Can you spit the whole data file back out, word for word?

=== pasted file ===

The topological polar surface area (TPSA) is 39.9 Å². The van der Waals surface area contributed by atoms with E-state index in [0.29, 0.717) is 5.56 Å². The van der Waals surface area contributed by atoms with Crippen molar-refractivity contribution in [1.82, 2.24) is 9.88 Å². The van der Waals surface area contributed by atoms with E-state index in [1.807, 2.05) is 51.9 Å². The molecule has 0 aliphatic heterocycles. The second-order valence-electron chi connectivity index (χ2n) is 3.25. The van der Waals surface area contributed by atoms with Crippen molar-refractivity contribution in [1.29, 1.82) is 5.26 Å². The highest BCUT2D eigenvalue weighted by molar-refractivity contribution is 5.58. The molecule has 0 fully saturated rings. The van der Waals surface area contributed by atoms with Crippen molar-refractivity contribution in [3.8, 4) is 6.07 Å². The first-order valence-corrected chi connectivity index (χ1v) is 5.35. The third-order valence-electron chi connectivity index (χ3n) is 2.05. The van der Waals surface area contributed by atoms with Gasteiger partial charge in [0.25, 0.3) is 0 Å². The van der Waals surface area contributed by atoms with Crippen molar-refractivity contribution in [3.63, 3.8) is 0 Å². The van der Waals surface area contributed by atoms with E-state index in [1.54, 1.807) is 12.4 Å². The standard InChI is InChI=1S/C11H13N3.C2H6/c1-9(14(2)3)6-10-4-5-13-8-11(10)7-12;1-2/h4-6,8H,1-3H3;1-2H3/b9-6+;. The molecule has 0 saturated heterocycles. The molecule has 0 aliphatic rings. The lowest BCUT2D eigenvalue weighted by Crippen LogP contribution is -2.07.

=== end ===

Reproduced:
The topological polar surface area (TPSA) is 39.9 Å². The van der Waals surface area contributed by atoms with E-state index in [0.29, 0.717) is 5.56 Å². The van der Waals surface area contributed by atoms with Crippen molar-refractivity contribution in [1.82, 2.24) is 9.88 Å². The van der Waals surface area contributed by atoms with E-state index in [1.807, 2.05) is 51.9 Å². The molecule has 0 aliphatic heterocycles. The second-order valence-electron chi connectivity index (χ2n) is 3.25. The van der Waals surface area contributed by atoms with Crippen molar-refractivity contribution in [1.29, 1.82) is 5.26 Å². The highest BCUT2D eigenvalue weighted by molar-refractivity contribution is 5.58. The molecule has 0 fully saturated rings. The van der Waals surface area contributed by atoms with Crippen molar-refractivity contribution in [3.8, 4) is 6.07 Å². The first-order valence-corrected chi connectivity index (χ1v) is 5.35. The third-order valence-electron chi connectivity index (χ3n) is 2.05. The van der Waals surface area contributed by atoms with Gasteiger partial charge in [0.25, 0.3) is 0 Å². The van der Waals surface area contributed by atoms with Crippen molar-refractivity contribution in [3.63, 3.8) is 0 Å². The van der Waals surface area contributed by atoms with E-state index in [1.54, 1.807) is 12.4 Å². The standard InChI is InChI=1S/C11H13N3.C2H6/c1-9(14(2)3)6-10-4-5-13-8-11(10)7-12;1-2/h4-6,8H,1-3H3;1-2H3/b9-6+;. The molecule has 0 saturated heterocycles. The molecule has 0 aliphatic rings. The lowest BCUT2D eigenvalue weighted by Crippen LogP contribution is -2.07.